With one in three people over 65 developing dementia the scheme is designed to change the way people think, talk and act about the condition. It is funded by the Social Fund and the Department of Health and led by the Alzheimer’s Society.
Speaking on BBC Radio 5Live, the Health Secretary, Jeremy Hunt said dementia is still a bit of a taboo subject and as a society we are "shockingly bad" with the way we deal with it.
It's hoped Dementia Friends will go some way towards changing that.
What are dementia friends?
Dementia Friends are people who have undergone free awareness sessions (usually about a couple of hours long) to help them understand dementia better and know how to make people with dementia feel understood and included in their community. Unless you understand why or how a person with dementia may need support, it’s difficult to provide it.
Each Dementia Friend will be awarded a forget-me-not badge, to show that they know about dementia. The same forget-me-not symbol will also be used to recognise organisations and communities that are dementia friendly.
What do they do?
On the Dementia Friend website is an example of how one person can do something that makes a difference.
Trevor Jarvis who has the condition said he was having trouble in his bank trying to deposit money in a machine. The response of the cashier was to point him towards a sign which, as his dementia affects his ability to read, was of little use. He says he was obviously confused but if someone in the bank, customer or employee, had understood his condition it would have made a big difference.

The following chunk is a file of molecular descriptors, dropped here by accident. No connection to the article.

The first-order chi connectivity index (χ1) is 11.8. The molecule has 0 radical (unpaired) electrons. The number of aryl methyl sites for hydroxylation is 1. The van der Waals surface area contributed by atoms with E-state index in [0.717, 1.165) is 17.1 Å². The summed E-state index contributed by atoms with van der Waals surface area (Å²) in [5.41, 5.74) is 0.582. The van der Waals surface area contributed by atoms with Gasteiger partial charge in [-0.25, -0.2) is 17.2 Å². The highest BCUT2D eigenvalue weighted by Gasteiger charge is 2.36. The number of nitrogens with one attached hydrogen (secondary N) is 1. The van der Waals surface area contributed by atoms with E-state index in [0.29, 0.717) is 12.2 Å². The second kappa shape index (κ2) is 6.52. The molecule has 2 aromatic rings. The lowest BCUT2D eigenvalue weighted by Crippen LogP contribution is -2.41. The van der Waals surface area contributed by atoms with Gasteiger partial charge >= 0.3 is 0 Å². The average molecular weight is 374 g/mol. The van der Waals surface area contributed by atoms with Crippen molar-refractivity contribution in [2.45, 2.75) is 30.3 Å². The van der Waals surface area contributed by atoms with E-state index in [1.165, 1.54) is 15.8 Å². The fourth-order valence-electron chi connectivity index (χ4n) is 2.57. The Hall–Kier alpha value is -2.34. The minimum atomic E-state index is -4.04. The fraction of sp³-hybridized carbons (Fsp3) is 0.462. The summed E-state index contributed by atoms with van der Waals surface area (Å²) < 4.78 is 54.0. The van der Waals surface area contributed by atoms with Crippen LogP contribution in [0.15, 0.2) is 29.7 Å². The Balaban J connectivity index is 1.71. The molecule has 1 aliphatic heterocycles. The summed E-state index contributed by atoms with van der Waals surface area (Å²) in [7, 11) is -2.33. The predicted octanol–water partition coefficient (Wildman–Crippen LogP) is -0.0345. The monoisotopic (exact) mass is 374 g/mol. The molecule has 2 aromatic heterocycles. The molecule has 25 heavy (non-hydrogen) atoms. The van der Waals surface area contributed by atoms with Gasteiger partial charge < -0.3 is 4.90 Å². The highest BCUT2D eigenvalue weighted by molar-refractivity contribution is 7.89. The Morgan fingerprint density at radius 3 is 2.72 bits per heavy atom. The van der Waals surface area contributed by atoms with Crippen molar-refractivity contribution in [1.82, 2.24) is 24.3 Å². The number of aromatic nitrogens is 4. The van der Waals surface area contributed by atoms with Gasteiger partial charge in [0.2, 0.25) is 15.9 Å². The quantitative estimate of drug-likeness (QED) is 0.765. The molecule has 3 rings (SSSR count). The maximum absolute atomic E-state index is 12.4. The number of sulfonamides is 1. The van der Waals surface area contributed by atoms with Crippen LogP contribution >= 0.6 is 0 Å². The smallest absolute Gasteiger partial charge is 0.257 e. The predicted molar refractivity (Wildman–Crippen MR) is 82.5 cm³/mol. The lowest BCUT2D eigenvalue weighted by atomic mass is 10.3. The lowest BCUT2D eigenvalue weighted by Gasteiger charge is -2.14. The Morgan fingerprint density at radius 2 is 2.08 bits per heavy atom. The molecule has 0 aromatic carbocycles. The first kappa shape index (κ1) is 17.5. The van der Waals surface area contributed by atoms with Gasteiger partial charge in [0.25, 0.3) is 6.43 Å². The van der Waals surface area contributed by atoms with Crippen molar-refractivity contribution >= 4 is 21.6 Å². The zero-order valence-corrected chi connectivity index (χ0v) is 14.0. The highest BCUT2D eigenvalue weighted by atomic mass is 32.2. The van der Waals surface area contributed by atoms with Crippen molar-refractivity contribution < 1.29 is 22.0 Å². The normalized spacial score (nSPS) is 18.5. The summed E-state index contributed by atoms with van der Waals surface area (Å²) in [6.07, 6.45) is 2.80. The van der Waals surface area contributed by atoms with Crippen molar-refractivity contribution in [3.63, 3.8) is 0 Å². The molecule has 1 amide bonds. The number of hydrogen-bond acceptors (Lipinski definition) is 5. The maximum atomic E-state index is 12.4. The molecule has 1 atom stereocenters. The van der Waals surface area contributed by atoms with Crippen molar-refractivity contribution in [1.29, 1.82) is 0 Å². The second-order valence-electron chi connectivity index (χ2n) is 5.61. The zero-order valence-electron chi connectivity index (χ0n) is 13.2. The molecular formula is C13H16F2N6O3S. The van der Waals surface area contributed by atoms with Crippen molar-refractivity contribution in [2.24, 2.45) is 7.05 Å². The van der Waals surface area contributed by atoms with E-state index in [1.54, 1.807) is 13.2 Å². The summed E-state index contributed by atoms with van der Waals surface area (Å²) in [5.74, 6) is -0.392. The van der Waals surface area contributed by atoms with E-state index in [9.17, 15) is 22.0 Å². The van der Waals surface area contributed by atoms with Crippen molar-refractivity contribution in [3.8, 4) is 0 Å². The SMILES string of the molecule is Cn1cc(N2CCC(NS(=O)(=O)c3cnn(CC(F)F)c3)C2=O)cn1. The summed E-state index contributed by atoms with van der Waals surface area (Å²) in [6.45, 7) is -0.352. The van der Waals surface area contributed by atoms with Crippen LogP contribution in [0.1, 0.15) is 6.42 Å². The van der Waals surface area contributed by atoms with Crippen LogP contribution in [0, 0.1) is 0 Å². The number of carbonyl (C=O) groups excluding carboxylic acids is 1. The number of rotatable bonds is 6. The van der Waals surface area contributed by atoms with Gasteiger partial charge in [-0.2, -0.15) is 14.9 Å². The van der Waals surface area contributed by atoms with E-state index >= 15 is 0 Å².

How do I become a Dementia Friend?
People can register their interest in becoming a Dementia Friend on the Dementia Friends website.
The scheme is being launched first in England and the Alzheimer’s Society is hoping to extend it to the rest of the UK. It hopes to have Dementia Friends in every community - in every hospital ward, post office, place of worship and on every street.
Why is it necessary?
As the brain gradually shuts down, people with dementia sometimes need a helping hand to go about their daily lives so that they can live independently for as long as possible.
They may need help overcoming seemingly straightforward tasks like reading bus timetables or handling money.
Has it been tried anywhere else?
England is only the second country in the world to introduce such a scheme, the first country was Japan.
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